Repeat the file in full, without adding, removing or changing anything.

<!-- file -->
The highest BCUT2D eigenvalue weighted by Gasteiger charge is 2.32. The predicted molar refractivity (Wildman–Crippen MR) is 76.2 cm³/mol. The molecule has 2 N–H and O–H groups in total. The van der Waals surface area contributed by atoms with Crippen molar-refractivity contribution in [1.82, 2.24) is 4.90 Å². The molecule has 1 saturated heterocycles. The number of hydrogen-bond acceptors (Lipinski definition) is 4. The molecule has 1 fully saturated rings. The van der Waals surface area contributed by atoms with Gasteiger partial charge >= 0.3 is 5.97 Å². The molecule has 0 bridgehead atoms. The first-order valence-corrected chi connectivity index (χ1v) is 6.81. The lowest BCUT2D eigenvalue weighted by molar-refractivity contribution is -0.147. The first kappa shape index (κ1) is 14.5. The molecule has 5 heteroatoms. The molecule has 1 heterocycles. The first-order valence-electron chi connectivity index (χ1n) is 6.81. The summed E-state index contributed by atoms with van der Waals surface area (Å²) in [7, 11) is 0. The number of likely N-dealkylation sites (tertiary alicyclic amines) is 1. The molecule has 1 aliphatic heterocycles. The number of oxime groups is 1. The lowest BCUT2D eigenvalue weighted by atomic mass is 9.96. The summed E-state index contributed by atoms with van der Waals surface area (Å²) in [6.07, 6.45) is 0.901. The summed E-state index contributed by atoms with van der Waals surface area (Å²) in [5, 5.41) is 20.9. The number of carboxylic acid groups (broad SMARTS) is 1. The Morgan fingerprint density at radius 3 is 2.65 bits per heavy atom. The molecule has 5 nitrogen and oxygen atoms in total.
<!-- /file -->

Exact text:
The highest BCUT2D eigenvalue weighted by Gasteiger charge is 2.32. The predicted molar refractivity (Wildman–Crippen MR) is 76.2 cm³/mol. The molecule has 2 N–H and O–H groups in total. The van der Waals surface area contributed by atoms with Crippen molar-refractivity contribution in [1.82, 2.24) is 4.90 Å². The molecule has 1 saturated heterocycles. The number of hydrogen-bond acceptors (Lipinski definition) is 4. The molecule has 1 fully saturated rings. The van der Waals surface area contributed by atoms with Gasteiger partial charge >= 0.3 is 5.97 Å². The molecule has 0 bridgehead atoms. The first-order valence-corrected chi connectivity index (χ1v) is 6.81. The lowest BCUT2D eigenvalue weighted by molar-refractivity contribution is -0.147. The first kappa shape index (κ1) is 14.5. The molecule has 5 heteroatoms. The molecule has 1 heterocycles. The first-order valence-electron chi connectivity index (χ1n) is 6.81. The summed E-state index contributed by atoms with van der Waals surface area (Å²) in [7, 11) is 0. The number of likely N-dealkylation sites (tertiary alicyclic amines) is 1. The molecule has 1 aliphatic heterocycles. The number of oxime groups is 1. The lowest BCUT2D eigenvalue weighted by atomic mass is 9.96. The summed E-state index contributed by atoms with van der Waals surface area (Å²) in [6.07, 6.45) is 0.901. The summed E-state index contributed by atoms with van der Waals surface area (Å²) in [5, 5.41) is 20.9. The number of carboxylic acid groups (broad SMARTS) is 1. The Morgan fingerprint density at radius 3 is 2.65 bits per heavy atom. The molecule has 5 nitrogen and oxygen atoms in total.